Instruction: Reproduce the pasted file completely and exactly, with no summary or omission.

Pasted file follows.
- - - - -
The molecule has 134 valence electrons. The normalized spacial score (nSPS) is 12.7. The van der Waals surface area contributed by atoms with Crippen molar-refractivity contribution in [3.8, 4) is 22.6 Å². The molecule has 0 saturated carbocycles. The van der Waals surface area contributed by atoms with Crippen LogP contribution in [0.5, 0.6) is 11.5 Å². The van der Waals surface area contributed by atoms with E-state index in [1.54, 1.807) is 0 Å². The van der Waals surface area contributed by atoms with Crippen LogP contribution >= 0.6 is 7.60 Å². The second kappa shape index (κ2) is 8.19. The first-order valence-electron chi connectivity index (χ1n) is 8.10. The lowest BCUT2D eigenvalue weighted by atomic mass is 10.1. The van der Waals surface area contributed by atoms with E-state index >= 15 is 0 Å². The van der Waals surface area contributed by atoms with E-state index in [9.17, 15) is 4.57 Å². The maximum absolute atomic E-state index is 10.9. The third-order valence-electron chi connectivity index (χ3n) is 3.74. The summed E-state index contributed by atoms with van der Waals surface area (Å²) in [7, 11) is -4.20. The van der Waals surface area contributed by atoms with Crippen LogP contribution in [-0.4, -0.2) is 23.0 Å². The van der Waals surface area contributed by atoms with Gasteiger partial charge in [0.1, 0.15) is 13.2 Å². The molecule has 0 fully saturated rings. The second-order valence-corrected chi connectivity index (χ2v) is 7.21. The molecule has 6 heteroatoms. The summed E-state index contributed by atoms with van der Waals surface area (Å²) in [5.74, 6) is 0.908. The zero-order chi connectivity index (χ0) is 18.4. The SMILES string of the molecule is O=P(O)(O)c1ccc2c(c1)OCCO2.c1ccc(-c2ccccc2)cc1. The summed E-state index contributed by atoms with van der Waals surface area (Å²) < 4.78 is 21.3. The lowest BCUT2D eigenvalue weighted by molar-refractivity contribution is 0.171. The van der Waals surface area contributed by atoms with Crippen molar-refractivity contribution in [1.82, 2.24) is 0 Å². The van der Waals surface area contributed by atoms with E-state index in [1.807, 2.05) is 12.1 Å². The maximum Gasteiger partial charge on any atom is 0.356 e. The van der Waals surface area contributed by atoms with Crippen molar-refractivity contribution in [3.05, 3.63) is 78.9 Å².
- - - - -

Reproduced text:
The molecule has 134 valence electrons. The normalized spacial score (nSPS) is 12.7. The van der Waals surface area contributed by atoms with Crippen molar-refractivity contribution in [3.8, 4) is 22.6 Å². The molecule has 0 saturated carbocycles. The van der Waals surface area contributed by atoms with Crippen LogP contribution in [0.5, 0.6) is 11.5 Å². The van der Waals surface area contributed by atoms with E-state index in [1.54, 1.807) is 0 Å². The van der Waals surface area contributed by atoms with Crippen LogP contribution >= 0.6 is 7.60 Å². The second kappa shape index (κ2) is 8.19. The first-order valence-electron chi connectivity index (χ1n) is 8.10. The lowest BCUT2D eigenvalue weighted by atomic mass is 10.1. The van der Waals surface area contributed by atoms with E-state index >= 15 is 0 Å². The van der Waals surface area contributed by atoms with E-state index in [9.17, 15) is 4.57 Å². The maximum absolute atomic E-state index is 10.9. The third-order valence-electron chi connectivity index (χ3n) is 3.74. The summed E-state index contributed by atoms with van der Waals surface area (Å²) in [7, 11) is -4.20. The van der Waals surface area contributed by atoms with Crippen LogP contribution in [-0.4, -0.2) is 23.0 Å². The van der Waals surface area contributed by atoms with Gasteiger partial charge in [0.1, 0.15) is 13.2 Å². The molecule has 0 fully saturated rings. The second-order valence-corrected chi connectivity index (χ2v) is 7.21. The molecule has 6 heteroatoms. The summed E-state index contributed by atoms with van der Waals surface area (Å²) in [5.74, 6) is 0.908. The zero-order chi connectivity index (χ0) is 18.4. The SMILES string of the molecule is O=P(O)(O)c1ccc2c(c1)OCCO2.c1ccc(-c2ccccc2)cc1. The summed E-state index contributed by atoms with van der Waals surface area (Å²) < 4.78 is 21.3. The lowest BCUT2D eigenvalue weighted by molar-refractivity contribution is 0.171. The van der Waals surface area contributed by atoms with Crippen molar-refractivity contribution in [1.82, 2.24) is 0 Å². The van der Waals surface area contributed by atoms with E-state index in [1.807, 2.05) is 12.1 Å². The maximum Gasteiger partial charge on any atom is 0.356 e. The van der Waals surface area contributed by atoms with Crippen molar-refractivity contribution in [3.05, 3.63) is 78.9 Å².